The nonfiction book is my shepherd through history. But a novel rescues like a big brooding St. Bernard from desert monotony or the mirage of the mundane. Let’s face it: in this over-heated summer of discontent we need a break for a few days. Avid readers often run for the romance novel or the latest sci-fi blockbuster. But for this reviewer I need Europe pre-war/World War II where I can peer over stone walls into lives of uncertainty. I can’t get my fill of facts of life in private homes and the everyday of peasants to city people to ghetto dwellers who inhabited the late 1930s to the mid 1940s Western Europe. So I keep looking for books on the subject.
To that end two books caught my fancy this summer: one a novel, Sarah’s Key, and the other a reconstructed autobiography, Not the Germans Alone: A Son’s Search for The Truth of Vichy by Isaac Levendel which I read concurrently. Both dealt with the French role in the Shoah: with the tools of the Vichy Government under 84-year-old Philippe Pétain or Marshal Pétain culminating in the Velodrome d’Hiver roundup — Vel’ d’Hiv for short where nearly 100,000 immigrant French Jews and French Nationals of Jewish origin were rounded up in a huge, now razed, stadium, moved to Drancy and sent to a final destination: the ovens of Auschwitz. Transports from France differed from other ghettos transports in that they went directly to the gas showers and the crematorium.
De Rosnay has a vested interest in France, where she lives with her husband and two children, as an established European novelist/writer; however, her original manuscript, a novel about a French girl born in France to Jewish immigrant parents caught up in the Vel’d’hiv with a secret, was initially rejected. The author persisted, and Sarah’s Key is now a major motion picture, a wonderful published novel and audio-book about a family in France fingered by the Vichy government and rounded up. French families caught in this waiting ghetto like those in Polish ghettos dare not go beyond the pale. And when Sarah realizes that her family will not return in time for dinner after the roundup, she frets secretly over locking her brother in a hidden closet. Sarah cannot go beyond the pale, which in this case are bolted doors of Vel’ d’Hiv and posted guards. She begs; she cajoles — but will she get out in time and what will she find when she gets back to her brother?
Sarah survives in the novel, but what happens to her brother, her family and offspring and the present-day journalist covering the story? de Rosnay weaves these subjects and more with intrigue, twists and turns, roadblocks and warm welcomes from the characters of Sarah’s Key.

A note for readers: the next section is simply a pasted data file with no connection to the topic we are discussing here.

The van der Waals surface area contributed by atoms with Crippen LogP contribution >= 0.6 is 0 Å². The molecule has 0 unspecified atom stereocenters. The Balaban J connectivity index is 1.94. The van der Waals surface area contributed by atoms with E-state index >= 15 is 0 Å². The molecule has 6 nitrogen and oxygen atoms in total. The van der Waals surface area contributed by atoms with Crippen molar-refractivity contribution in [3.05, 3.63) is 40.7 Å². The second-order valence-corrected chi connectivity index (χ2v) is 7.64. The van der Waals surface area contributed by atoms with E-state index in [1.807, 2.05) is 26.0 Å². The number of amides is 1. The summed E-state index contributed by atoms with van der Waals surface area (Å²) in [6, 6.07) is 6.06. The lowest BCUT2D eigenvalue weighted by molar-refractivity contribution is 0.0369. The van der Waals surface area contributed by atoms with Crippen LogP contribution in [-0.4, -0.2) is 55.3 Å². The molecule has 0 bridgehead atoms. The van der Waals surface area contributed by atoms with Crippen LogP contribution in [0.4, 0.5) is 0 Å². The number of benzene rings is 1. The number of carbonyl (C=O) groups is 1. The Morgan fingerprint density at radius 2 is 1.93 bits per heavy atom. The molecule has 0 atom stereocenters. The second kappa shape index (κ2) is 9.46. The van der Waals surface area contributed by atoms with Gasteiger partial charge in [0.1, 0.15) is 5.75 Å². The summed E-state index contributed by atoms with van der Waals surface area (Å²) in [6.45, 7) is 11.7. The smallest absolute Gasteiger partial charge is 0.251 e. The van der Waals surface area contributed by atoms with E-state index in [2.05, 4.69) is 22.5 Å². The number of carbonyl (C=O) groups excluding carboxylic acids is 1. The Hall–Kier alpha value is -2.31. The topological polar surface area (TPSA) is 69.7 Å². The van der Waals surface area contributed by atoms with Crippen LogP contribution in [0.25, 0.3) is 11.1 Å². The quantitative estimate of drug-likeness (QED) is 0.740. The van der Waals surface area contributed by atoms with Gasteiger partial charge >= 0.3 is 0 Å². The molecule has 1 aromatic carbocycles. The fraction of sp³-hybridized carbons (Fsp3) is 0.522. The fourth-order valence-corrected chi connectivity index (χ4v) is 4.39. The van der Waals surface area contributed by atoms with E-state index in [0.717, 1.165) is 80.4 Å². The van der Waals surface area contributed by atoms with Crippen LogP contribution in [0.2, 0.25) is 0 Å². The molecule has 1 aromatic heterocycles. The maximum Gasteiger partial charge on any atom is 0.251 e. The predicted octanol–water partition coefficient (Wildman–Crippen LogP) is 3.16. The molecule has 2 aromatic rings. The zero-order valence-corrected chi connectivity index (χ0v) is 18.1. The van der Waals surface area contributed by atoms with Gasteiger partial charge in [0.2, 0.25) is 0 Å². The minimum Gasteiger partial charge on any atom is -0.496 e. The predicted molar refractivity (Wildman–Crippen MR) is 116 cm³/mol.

I read the book and listened to the audio-book; both I enjoyed for their company and information. One critique involves the two tales: one present and one mid-war Paris. I did not have a problem with the two timelines, but often the journalist’s personal life impinged, and I found myself saying TMI. Spliced with Sarah’s story was the journalist covering this story: her personal problems in a rocky marriage and an impending abortion. I just wanted to skip those details and did. I really wanted more or all about Sarah, her family’s tribulations at the hands of French police and German laws — the events at hand. Life hangs in the balance for them, since we do know one thing: the year 1945 was fast approaching and Hitler was in a hurry to carry out his plans before the end of his Third Reich.
The author’s clear caveat is that this is not an historical novel. It holds many accurate details, but you have to tease them out for yourself, because they are mixed with purely fictional characters and events.
While Warsaw ghetto life was well-documented with hundreds of books detailing the ghettos there, French collaboration with the Germans was not. It is no secret but the French were not exactly transparent: not exactly shouting the crimes from red tile rooftops about their eager alliance with the SS and its many racial laws — laws that arrived one day and were implemented by the police before the ink dried. Sarah’s Key details some of the steps ordered by Germany. The final solution was a well-oiled machine that began with Kristalnacht, pogroms and restrictions and ended with Zyklon B pellets dropped into crowded “showers.”
Sarah’s Key tells a story set amidst German efficiency and need for order. They carefully set the stage in this truly historical genocide in steps: identification and isolation of the Jews, selection/roundup, transportation, final separation and final solution. Those who were separated and found “jobs” often survived the Holocaust or Shoah. The others were separated and marked for death, and they did not return from the ashes of Auschwitz. But you will return from reading this book with a new appreciation for dark history brought to light.